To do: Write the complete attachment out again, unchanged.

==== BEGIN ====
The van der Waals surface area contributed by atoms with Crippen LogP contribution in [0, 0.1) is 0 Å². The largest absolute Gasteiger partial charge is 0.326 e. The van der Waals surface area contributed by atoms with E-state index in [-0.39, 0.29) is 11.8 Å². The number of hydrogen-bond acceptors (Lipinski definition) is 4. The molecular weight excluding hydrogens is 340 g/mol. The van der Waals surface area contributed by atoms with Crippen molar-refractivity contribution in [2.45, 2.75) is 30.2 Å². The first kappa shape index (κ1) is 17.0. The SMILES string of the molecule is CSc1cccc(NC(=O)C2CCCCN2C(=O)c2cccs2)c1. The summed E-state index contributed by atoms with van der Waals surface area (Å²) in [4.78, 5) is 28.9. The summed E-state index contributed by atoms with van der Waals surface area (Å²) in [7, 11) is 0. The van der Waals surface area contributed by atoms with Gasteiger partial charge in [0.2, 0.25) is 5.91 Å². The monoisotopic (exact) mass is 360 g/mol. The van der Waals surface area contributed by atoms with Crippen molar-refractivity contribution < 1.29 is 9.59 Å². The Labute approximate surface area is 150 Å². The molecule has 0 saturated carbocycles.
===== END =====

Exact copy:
The van der Waals surface area contributed by atoms with Crippen LogP contribution in [0, 0.1) is 0 Å². The largest absolute Gasteiger partial charge is 0.326 e. The van der Waals surface area contributed by atoms with E-state index in [-0.39, 0.29) is 11.8 Å². The number of hydrogen-bond acceptors (Lipinski definition) is 4. The molecular weight excluding hydrogens is 340 g/mol. The van der Waals surface area contributed by atoms with Crippen molar-refractivity contribution in [2.45, 2.75) is 30.2 Å². The first kappa shape index (κ1) is 17.0. The SMILES string of the molecule is CSc1cccc(NC(=O)C2CCCCN2C(=O)c2cccs2)c1. The summed E-state index contributed by atoms with van der Waals surface area (Å²) in [4.78, 5) is 28.9. The summed E-state index contributed by atoms with van der Waals surface area (Å²) in [7, 11) is 0. The van der Waals surface area contributed by atoms with Gasteiger partial charge in [0.2, 0.25) is 5.91 Å². The monoisotopic (exact) mass is 360 g/mol. The van der Waals surface area contributed by atoms with Crippen molar-refractivity contribution < 1.29 is 9.59 Å². The Labute approximate surface area is 150 Å². The molecule has 0 saturated carbocycles.